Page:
Learning How to Write Conflict

One of the main reasons I challenged myself to do the Year of Stories was to force myself to practice my writing. I’ve written 11 stories at this point and released 5 of them, with February’s batch of 4 more coming out soon.

Putting together a new short story every single week means that I have to explore lots of different plot types and methods of storytelling. Here are some of the lessons I’ve learned so far, relating mostly to developing conflict.


1. Clarify the conflict.

Sometimes I’m tempted to write a story that’s based more on a concept than a conflict. In Burns Mar the Sun-Grasper’s Hands, for example, there isn’t actually much of a conflict: the events of the story take place without a whole lot of tension, and it doesn’t really feel like there’s something at stake.

As a speculative fiction writer, I love a good concept. I love to build a story around an idea, a “what if” scenario, like I did in Diana and the Animal and A Kingdom of White. If the concept is all the story has going for it, though, then it isn’t much of a story.

Conflict and tension keep the reader reading, so that’s something I’m trying to be more intentional about creating as I come up with the ideas for my future stories.

2. Tell the story during the story.

In Discovery Two, a significant portion of the conflict has been played out in the past, and doesn’t happen during the flow of the story. Building a conflict outside the events of the story doesn’t involve the reader in what’s happening, and it’s very important for the reader to feel involved, I think.

In the case of Discovery Two, the “outside-the-flow” conflict was playing out as the backdrop to an active, “inside-the-flow” sequence of events, so I think the story reads okay because of that, but if I was writing the story again I would try to find a way to build those past events more directly into the flow of the storytelling.

3. Make the characters proactive.

Don’t let the story happen to the character. Make them an active part of its evolution and resolution. Having passive characters who simply react to a story playing itself out in front of them is the storytelling equivalent of using the passive voice to build a sentence.

Not to pick too much on one story, but Burns Mar the Sun-Grasper’s Hands is an example of the main character being largely reactive rather than proactive. I don’t think the story is terrible, but I feel like the way I constructed it didn’t allow for the strongest storytelling.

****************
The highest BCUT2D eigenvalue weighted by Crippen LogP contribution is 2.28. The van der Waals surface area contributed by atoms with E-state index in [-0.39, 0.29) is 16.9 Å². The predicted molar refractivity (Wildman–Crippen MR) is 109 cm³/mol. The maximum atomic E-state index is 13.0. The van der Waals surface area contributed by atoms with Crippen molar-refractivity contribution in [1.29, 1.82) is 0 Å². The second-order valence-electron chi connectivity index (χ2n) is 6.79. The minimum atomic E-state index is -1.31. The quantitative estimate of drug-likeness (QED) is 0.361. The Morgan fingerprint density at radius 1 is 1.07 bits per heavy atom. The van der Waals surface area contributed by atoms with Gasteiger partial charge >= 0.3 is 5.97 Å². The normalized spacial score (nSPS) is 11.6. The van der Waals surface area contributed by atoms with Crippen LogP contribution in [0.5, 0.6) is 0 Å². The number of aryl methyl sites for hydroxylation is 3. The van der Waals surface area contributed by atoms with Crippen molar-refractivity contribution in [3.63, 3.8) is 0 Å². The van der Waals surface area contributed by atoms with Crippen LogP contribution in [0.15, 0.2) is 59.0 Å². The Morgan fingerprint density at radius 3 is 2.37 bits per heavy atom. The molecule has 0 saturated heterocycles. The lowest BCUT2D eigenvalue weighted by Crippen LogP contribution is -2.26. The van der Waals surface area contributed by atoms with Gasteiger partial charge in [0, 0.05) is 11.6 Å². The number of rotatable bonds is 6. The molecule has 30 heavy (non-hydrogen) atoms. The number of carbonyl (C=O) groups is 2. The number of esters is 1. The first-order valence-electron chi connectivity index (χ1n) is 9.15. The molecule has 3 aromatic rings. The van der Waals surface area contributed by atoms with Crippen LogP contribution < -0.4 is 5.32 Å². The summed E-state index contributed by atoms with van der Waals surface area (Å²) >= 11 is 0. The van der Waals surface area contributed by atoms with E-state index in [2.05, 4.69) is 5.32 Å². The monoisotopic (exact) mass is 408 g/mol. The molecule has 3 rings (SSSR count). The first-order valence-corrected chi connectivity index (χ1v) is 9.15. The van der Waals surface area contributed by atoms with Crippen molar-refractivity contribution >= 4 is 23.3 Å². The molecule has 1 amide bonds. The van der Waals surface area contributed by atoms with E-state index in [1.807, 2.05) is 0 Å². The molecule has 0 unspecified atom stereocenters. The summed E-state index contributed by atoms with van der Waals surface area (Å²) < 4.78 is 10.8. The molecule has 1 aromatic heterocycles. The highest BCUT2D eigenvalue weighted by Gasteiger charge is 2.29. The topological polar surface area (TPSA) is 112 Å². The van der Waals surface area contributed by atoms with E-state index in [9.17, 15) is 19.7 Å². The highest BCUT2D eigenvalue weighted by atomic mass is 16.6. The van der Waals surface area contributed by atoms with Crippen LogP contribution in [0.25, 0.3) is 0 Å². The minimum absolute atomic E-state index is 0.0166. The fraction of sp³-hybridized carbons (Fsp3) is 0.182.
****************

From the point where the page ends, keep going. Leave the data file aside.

4. Resolve the conflict.

If I do all of the other steps above, building a good conflict, playing out that conflict within the flow of the story, and making the characters proactive in exploring that conflict, it will all come to nothing if I don’t resolve the conflict.

Obviously there are exceptions to this rule. Short stories are an especially fertile ground for cliffhangers, partial resolutions, and other forms of alternative plotting. But in general, a reader wants to feel satisfied with their experience when they come to the end of the story. The main questions should be answered. At least part of the conflict should be resolved.

A Kingdom of White is an example of a story that I think does this well. The overall conflict may not get resolved, but the conflict that is actually played out within the story–the character’s internal conflict–does get resolved. The larger, external conflict is left as a sort of cliffhanger. (That external conflict is something I’d love to expand into novel length, if I get the opportunity.)


Obviously I’m not an expert at applying all of these rules to my writing, not yet. I have a long way to go this year, and I expect to learn a lot more. I’m sure I’ll still see some of these weaknesses creeping into my stories here and there, but I’m growing and improving as a writer, and I hope that comes across to you as a reader.

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